One day, if I write a spy story set in Nazi-occupied Paris, with a bright young heroine named… Maybe her name doesn’t matter, but I would definitely write a scene where she escapes over the rooftops exactly as Jean-Pierre Gibrat’s heroine, Jeanne Cadrieux, does in Gibrat’s two-volume bande dessinée titled Le Vol du Corbeau (The Flight of the Raven).
She is shown on the cover of volume 2, no gloves but still with the red beret. She is aghast at what she has done. And she has good reason. She has just shot a German soldier with his own rifle.
Le Vol du Corbeau is the sequel to Gibrat’s earlier bande dessinée Le Sursis which starred Jeanne’s sister, Cécile. [See my post of 29 July 2012, tagged under Gibrat].
Gibrat is the unquestioned master of setting. Volume 1 of Le Vol du Corbeau mostly takes place on the rooftops, among the chimney breasts of Paris’s ubiquitous mansard roofs. Volume 2 is set largely on the river, aboard one of the Parisian barges that sail up and down the Seine.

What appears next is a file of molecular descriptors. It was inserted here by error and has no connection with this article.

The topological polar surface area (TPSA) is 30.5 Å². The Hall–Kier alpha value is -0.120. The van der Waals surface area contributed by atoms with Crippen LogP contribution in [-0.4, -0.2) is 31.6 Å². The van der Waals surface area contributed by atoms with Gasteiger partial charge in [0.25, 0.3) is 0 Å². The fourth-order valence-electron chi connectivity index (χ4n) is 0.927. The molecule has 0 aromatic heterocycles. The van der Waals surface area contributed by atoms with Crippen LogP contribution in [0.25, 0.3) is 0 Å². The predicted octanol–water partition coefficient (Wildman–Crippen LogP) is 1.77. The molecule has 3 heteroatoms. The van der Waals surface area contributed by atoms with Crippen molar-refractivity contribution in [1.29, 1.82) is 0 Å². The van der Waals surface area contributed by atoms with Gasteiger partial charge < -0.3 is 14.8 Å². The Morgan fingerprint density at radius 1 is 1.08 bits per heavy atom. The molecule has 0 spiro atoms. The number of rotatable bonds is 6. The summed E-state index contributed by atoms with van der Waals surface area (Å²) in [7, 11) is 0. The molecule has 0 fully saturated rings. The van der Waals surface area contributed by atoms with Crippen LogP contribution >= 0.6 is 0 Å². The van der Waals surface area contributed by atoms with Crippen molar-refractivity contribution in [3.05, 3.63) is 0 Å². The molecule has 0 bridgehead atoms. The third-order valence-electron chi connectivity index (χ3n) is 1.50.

The story in a nutshell:
Volume 1 of Le Vol du Corbeau begins with Jeanne in jail. She has been reported for black market (marché noir) activities and the police have searched her apartment and discovered a cache of weapons. Jeanne is working for the French Resistance.
While the local police chief ponders whether or not to hand her over to the Gestapo, a burglar named François Michaud is tossed into Jeanne’s cell. François helps her to escape, and the two of them flee over the rooftops.
François then takes her to his friends who own a barge, and they sail from Paris.
Complication of Volume 2: A German soldier is stationed aboard the barge. Further complication: Jeanne shoots him when he tries to force himself upon her. What to do with the body?
It’s never good to tell an ending. Please read the book. It’s well worth it. [Only available in French, I believe]. Those who would like to see Jeanne and Cécile reunited will not be disappointed. Likewise, those who would like to see Jeanne and François become lovers.